The coming of age of Devendra Fadnavis
Five years at the helm of affairs in the state has honed Fadnavis's political instincts and now, given a free hand, he stands poised at the cusp of yet another victory
In 2014, Devendra Fadnavis, then 44, was state BJP president. Buoyed by stunning returns in the Lok Sabha polls, the BJP had severed ties with the Shiv Sena for the Maharashtra Assembly elections, and promptly got into campaign mode to get a majority needed in the lower house for forming a government on its own. Despite the Modi wave, a majority mark (144) in 288-member house eluded the BJP. Fadnavis was told to lead a minority government as BJP's first CM of Maharashtra. It wasn't exactly 'a dream come true' moment for the party that was founded right here in the state.
Five monsoons later, the BJP's boy-turned-man who has cemented his position as a politician for all seasons, has a task to accomplish – a realisation that the party can get a majority on its own even while dragging the burden of frenemy Shiv Sena along in the October 21 elections. Will Fadnavis and his support engine that works from New Delhi make it possible this time? The BJP has decided to stick to a fertile agenda of nationalism and development that won it unprecedented strength in the Lok Sabha polls.
Fadnavis has been given a free hand and a majority of the candidates are the CM's picks. The threats that lurked over Fadnavis from within the state unit have been sent into submission. That should make the CM safer and even stronger in his second tenure. What's more, the Sena that the CM himself desired very much in a pre-poll coalition has been reduced to a mere support cast in sharing of 288 seats. Now it remains to be seen whether the Sena, which has entered into the electoral fray for the first time through party's chief's son Aaditya, gets itself reduced to the extras in the October 24 results. The Opposition has been weakened by inducting prospective winners into the BJP fold and put in the electoral fray.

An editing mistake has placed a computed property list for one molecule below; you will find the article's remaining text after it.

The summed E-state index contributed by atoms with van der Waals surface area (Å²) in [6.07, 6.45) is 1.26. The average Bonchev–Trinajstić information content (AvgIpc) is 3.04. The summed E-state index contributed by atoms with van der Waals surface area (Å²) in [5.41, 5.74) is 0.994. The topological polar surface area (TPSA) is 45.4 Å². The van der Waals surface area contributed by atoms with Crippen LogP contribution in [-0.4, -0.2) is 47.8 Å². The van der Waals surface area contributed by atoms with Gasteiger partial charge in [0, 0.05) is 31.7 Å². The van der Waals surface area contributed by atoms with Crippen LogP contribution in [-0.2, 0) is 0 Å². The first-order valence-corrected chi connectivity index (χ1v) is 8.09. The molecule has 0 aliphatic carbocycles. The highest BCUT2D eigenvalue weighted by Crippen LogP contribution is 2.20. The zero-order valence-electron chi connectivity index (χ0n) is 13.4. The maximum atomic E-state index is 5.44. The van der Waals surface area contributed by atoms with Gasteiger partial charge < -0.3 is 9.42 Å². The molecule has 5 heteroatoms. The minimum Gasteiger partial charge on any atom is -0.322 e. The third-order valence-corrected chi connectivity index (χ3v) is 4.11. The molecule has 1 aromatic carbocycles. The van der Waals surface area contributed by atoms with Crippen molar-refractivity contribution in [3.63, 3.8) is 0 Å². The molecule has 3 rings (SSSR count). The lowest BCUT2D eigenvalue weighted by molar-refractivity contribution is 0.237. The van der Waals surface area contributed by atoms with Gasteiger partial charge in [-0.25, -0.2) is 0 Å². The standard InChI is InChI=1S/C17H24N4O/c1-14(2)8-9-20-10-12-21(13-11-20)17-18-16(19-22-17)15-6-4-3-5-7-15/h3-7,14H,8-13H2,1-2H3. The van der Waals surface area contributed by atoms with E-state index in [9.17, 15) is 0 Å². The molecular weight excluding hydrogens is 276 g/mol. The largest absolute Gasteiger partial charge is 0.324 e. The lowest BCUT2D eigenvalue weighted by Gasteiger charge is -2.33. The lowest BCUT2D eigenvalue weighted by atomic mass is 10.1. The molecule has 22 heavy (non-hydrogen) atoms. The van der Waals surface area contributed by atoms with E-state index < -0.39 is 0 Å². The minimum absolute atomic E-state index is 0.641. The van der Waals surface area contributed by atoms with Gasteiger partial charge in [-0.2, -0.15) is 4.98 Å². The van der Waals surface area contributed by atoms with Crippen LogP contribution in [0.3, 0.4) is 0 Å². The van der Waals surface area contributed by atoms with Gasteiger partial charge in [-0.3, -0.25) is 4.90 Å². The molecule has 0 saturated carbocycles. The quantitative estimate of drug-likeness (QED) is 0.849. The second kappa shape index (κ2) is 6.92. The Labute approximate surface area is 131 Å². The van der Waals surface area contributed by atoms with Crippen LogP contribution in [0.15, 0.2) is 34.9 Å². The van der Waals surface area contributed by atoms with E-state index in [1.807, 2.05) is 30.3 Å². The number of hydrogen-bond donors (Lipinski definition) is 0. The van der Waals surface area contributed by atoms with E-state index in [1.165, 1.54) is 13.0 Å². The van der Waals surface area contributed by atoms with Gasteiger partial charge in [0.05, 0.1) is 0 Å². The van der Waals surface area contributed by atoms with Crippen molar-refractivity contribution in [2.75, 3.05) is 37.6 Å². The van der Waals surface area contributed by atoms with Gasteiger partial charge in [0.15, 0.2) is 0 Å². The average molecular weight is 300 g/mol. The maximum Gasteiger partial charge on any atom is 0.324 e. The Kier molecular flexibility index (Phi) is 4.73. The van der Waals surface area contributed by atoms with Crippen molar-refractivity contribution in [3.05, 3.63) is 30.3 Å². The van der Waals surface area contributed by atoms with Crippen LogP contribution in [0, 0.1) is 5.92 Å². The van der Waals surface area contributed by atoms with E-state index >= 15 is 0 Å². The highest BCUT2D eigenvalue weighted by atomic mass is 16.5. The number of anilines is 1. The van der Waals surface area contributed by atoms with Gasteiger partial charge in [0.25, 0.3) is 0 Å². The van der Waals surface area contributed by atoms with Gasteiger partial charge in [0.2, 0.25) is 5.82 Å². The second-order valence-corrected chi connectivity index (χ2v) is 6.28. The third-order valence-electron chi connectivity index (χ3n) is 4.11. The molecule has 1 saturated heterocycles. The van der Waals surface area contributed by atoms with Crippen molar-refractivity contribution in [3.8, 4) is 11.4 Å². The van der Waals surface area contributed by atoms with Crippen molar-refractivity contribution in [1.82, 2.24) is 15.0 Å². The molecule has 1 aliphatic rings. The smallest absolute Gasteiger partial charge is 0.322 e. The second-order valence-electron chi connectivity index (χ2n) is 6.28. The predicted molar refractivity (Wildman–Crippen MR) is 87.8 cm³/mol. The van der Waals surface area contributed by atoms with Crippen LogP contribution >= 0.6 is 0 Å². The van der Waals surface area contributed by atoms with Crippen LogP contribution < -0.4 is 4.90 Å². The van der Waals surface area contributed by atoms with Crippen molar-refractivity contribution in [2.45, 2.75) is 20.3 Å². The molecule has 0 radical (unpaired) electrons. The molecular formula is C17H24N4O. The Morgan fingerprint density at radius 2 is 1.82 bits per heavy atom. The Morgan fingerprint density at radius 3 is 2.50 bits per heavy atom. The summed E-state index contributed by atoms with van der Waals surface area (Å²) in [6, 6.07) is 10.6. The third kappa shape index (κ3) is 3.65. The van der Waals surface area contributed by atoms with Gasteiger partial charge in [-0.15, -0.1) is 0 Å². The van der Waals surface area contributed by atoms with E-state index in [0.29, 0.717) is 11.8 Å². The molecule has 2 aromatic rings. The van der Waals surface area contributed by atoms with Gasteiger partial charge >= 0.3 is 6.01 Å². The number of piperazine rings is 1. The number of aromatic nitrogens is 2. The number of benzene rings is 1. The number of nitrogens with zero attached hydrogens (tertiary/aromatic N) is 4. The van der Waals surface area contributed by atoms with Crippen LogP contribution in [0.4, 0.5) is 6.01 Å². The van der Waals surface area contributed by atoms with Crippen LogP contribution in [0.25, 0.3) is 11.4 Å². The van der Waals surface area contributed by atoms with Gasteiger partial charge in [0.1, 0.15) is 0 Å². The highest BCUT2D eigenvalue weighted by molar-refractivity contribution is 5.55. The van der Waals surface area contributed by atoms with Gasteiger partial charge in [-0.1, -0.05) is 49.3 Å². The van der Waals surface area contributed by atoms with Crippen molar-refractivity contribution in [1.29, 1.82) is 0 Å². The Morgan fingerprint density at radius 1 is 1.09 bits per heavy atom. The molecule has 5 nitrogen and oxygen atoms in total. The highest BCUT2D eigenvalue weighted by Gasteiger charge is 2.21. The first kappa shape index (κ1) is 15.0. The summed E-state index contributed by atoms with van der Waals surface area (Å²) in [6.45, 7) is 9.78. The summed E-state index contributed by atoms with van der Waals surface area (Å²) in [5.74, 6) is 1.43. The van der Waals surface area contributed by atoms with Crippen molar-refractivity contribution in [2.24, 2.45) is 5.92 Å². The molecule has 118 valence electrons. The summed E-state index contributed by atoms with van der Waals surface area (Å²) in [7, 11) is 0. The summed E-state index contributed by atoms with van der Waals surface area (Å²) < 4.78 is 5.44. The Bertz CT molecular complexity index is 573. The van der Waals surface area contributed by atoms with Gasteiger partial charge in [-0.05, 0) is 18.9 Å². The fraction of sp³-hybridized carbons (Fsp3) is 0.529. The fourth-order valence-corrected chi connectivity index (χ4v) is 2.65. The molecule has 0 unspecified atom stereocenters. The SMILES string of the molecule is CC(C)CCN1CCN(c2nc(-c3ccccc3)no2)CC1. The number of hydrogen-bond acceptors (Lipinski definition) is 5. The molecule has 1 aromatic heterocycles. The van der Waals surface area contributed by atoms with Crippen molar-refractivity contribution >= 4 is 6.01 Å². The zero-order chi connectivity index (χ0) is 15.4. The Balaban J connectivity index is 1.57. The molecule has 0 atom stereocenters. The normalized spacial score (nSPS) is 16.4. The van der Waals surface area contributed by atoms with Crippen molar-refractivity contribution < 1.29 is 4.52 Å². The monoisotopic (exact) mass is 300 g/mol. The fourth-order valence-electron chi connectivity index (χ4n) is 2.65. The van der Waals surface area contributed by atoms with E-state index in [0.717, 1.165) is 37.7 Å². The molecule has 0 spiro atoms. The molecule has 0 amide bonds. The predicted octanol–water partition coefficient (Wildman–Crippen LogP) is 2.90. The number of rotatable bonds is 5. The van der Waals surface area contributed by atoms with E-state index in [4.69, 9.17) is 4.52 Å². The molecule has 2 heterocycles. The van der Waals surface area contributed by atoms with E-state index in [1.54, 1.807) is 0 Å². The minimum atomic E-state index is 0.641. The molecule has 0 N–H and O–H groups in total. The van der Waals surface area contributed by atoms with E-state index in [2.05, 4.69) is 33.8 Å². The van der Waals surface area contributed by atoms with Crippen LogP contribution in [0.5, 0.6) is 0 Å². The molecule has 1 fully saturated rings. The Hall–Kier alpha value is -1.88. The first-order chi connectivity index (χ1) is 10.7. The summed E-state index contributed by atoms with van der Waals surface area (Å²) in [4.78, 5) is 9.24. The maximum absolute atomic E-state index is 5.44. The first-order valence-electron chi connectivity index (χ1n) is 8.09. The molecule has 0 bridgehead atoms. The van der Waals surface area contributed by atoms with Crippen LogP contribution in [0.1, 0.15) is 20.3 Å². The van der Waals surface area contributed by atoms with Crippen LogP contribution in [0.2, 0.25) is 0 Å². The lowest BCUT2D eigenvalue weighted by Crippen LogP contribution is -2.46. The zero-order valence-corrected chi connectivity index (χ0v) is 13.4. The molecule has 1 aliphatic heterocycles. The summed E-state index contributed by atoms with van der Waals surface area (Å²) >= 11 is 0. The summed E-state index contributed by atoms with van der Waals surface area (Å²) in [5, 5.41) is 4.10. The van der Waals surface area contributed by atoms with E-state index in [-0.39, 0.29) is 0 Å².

The task of achieving 144, however, does not seem as easy as anticipated by the people in BJP. If we consider the total seats that BJP and its smaller allies would be contesting, then, they shouldn't suffer more than a dozen losses to prove their collective might minus the Sena crutches. The Lok Sabha results and BJP's internal surveys say that the BJP and Sena could win 220 of the 288 seats, with the former's share of over 150 seats. Contesting separately in 2014 Assembly polls, the BJP had won 122 seats and Sena 63 in quadrangular fights. They joined hands in 2019 Lok Sabha polls to win 41 out of 48 seats.
BJP fights Sena, not Opposition
The Congress and NCP have patched up, but not really taken off as they don't have candidates, barring the established lot that did not defect to the BJP or Sena. The Congress-NCP satraps should be safeguarding their constituencies rather than campaigning for weaker candidates elsewhere. The strategy looks good because they cannot afford to give up their seats that they could still hold onto with the support of local voters who have been cultivated for years. BJP, on other hand, is so confident of winning that it has dropped 22 legislators including long-time MLAs and ministers. The Congress and NCP haven't dropped any, but had to field replacements for some sitting legislators who shifted base to the ruling combine. The Vanchit Bahujan Aghadi, Maharashtra Navnirman Sena and parties like AIMIM are poised to make some fights complicated for the ruling combine.
A relegated Opposition shouldn't be weighed so heavily this year. Like 2014, it again will be the BJP versus Sena. Then it was an open field, now it's a game of one-upmanship in the garb of unity of the two Hindutva and nationalist forces. The contests will be clear by today evening when the withdrawal of nominations happens. Both parties have pitted rebels against each other. The bargain is explicit: "We will withdraw from here if you withdraw from there". And the rebels who remain in the fight wouldn't dare to do so without approval from the leadership. They could be expelled from the parties, but welcomed back if their support is needed in bad times. The rebels who do not win but split votes to defeat the 'target' will be rewarded in some way or the other. We will not be surprised if minimising each other's strike rate remains uppermost priority for the saffron allies.
Dharmendra Jore is political editor, mid-day. He tweets @dharmendrajore Send your feedback to email@example.com
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